What's On at Zealandia


 

First Line of De-Fence
ZEALANDIA Ecosanctuary

First Line of De-Fence

The first of its kind in the world, Zealandia’s fence prevents all kinds of mammalian predators from entering the 225-hectare sanctuary inside. 

The curved top hat stops climbing predators, the skirt prevents burrowing mammals, and the mesh is fine enough that most mammals can’t get through (the only exception to this is baby mice). It is also high enough so that jumping animals can’t get over. 


Possum spotted on the outside of the fence. Photo by Geoff McLay

With so much riding on this fence staying in top shape, Infrastructure ranger Gary and his team of 70(ish) fence checker volunteers play a critical role in ensuring the safety of the sanctuary.

These volunteers take turns checking sections around the perimeter of the fence and look for anything that could allow a mammal to gain access inside. Any findings are reported back to Gary.  Looking for potential issues is no small feat when even a tiny hole can compromise the fence. For example, finding a patch of rust on the fence might not look too bad initially but as Gary explains, “The problem is rust will expand 10 times the size of its original metal. By the time you've scraped all the rust off, you'll end up with a tenth of the size of the wire link, which is unacceptable.” A gap like that could mean a predator could slip in, “So, we have to put a patch on that.”

The fence is about to celebrate its 25th anniversary later this year and the team is now looking at the fence and how we can ensure it keeps doing its important job, well into the future.

This future thinking involves a lot of planning and organising from the team. When the fence went up in 1999, no fauna species had been re-introduced yet. Now, 25 years later, the sanctuary is full of life, which adds more logistics to consider for the team as they begin to refurbish the fence.

The planning for the area of the fence which will be the first to be refurbished is currently in the works. “We've got our wonderful partners, GHD providing specialist geotech and engineering work on solutions and that section is probably 200 metres. That will be a test case for the fence [refurbishment project]. When we deal with that section there’s an opportunity to change the design, so do we change it? Do we need to change it? Do we change the materials we are using?”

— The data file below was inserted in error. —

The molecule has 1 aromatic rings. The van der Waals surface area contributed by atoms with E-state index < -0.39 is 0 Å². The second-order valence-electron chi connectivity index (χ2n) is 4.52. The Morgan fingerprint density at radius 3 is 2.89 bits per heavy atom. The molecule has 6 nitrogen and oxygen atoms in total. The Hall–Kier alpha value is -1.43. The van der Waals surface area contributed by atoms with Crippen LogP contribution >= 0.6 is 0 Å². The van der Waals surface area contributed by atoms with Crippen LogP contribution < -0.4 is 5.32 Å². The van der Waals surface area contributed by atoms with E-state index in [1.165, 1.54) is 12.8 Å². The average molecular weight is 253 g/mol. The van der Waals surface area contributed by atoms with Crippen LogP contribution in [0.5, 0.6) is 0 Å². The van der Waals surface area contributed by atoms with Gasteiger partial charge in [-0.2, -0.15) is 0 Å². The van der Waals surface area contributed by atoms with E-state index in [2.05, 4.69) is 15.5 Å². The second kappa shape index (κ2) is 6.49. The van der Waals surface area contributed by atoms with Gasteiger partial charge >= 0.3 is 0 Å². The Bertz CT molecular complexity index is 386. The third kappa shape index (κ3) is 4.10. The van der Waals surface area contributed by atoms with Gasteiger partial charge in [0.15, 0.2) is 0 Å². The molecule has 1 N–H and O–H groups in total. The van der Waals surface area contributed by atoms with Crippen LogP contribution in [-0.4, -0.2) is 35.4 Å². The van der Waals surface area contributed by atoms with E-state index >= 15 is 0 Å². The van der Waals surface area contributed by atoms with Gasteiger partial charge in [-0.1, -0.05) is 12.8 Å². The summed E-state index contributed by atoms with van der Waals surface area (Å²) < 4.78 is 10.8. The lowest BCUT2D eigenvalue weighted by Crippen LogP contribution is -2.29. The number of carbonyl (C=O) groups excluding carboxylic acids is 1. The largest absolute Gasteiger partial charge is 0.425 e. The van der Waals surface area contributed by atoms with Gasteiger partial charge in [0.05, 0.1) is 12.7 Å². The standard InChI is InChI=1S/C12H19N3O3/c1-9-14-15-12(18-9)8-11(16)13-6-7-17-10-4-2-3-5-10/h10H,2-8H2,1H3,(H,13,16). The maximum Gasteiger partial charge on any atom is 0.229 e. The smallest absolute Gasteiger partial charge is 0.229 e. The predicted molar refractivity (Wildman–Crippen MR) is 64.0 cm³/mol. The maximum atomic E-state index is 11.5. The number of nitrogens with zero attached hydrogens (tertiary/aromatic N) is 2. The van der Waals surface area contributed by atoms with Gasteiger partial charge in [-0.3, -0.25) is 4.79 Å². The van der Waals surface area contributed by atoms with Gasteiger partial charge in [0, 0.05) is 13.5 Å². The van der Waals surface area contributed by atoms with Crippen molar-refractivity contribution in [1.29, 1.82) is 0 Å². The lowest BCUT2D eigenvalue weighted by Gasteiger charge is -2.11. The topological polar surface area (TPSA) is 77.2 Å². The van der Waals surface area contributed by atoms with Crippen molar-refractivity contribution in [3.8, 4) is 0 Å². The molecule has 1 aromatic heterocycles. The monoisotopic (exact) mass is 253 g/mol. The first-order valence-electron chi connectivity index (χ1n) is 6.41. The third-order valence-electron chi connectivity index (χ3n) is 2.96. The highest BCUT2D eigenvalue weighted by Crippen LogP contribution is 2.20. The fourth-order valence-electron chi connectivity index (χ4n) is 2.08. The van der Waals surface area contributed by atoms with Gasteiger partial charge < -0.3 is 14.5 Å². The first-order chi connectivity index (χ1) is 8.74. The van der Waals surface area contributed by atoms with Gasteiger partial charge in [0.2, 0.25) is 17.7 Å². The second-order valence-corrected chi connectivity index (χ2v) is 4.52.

We’ll also have to build a temporary fence and develop a strategy to manage predators, including deciding how and where trapping occurs before the work begins.

Being the first to carry out a project like this isn’t anything new to us at Zealandia. From the fence rehabilitation to continuing our toitoi translocation and veteranisation of the pines, this year alone we are carrying out some truly innovative and groundbreaking mahi/work, which your membership helps us to do.

Looking forward, Gary is hopeful for the future of the fence. “I can see it one day, maybe we don't actually need a fence, but for now, we still need a fence to protect that biodiversity for Wellington and New Zealand.”

This work all takes time and money so if you’re in a position to help us keep the fence in top shape, please consider donating or becoming a member

 

Hero photo: Zealandia fence. Photo by Sean Spivey. 

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